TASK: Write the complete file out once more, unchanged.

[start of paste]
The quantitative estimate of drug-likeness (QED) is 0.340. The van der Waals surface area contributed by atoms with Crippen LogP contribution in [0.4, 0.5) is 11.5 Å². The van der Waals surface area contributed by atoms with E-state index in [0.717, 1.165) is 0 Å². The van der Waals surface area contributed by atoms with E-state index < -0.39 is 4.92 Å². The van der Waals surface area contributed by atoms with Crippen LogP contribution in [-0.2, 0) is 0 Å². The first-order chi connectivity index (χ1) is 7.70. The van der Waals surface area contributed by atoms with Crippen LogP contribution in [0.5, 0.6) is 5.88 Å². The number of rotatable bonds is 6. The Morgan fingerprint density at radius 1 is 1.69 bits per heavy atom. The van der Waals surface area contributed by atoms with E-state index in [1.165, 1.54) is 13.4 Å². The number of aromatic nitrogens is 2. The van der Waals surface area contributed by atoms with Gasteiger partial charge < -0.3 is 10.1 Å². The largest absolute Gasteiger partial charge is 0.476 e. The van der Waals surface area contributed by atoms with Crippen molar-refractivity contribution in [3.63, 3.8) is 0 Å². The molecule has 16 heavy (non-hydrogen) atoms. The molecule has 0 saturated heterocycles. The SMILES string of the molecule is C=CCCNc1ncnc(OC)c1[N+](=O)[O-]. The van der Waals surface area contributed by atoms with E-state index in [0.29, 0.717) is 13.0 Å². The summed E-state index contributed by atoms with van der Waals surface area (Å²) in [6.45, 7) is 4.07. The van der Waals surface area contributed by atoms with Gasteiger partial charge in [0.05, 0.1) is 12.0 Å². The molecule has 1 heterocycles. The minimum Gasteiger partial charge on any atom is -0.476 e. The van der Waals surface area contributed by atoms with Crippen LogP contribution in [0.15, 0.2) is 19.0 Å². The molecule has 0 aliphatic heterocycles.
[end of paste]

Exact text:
The quantitative estimate of drug-likeness (QED) is 0.340. The van der Waals surface area contributed by atoms with Crippen LogP contribution in [0.4, 0.5) is 11.5 Å². The van der Waals surface area contributed by atoms with E-state index in [0.717, 1.165) is 0 Å². The van der Waals surface area contributed by atoms with E-state index < -0.39 is 4.92 Å². The van der Waals surface area contributed by atoms with Crippen LogP contribution in [-0.2, 0) is 0 Å². The first-order chi connectivity index (χ1) is 7.70. The van der Waals surface area contributed by atoms with Crippen LogP contribution in [0.5, 0.6) is 5.88 Å². The number of rotatable bonds is 6. The Morgan fingerprint density at radius 1 is 1.69 bits per heavy atom. The van der Waals surface area contributed by atoms with E-state index in [1.165, 1.54) is 13.4 Å². The number of aromatic nitrogens is 2. The van der Waals surface area contributed by atoms with Gasteiger partial charge < -0.3 is 10.1 Å². The largest absolute Gasteiger partial charge is 0.476 e. The van der Waals surface area contributed by atoms with Crippen molar-refractivity contribution in [3.63, 3.8) is 0 Å². The molecule has 16 heavy (non-hydrogen) atoms. The molecule has 0 saturated heterocycles. The SMILES string of the molecule is C=CCCNc1ncnc(OC)c1[N+](=O)[O-]. The van der Waals surface area contributed by atoms with E-state index in [0.29, 0.717) is 13.0 Å². The summed E-state index contributed by atoms with van der Waals surface area (Å²) in [6.45, 7) is 4.07. The van der Waals surface area contributed by atoms with Gasteiger partial charge in [0.05, 0.1) is 12.0 Å². The molecule has 1 heterocycles. The minimum Gasteiger partial charge on any atom is -0.476 e. The van der Waals surface area contributed by atoms with Crippen LogP contribution in [0.15, 0.2) is 19.0 Å². The molecule has 0 aliphatic heterocycles.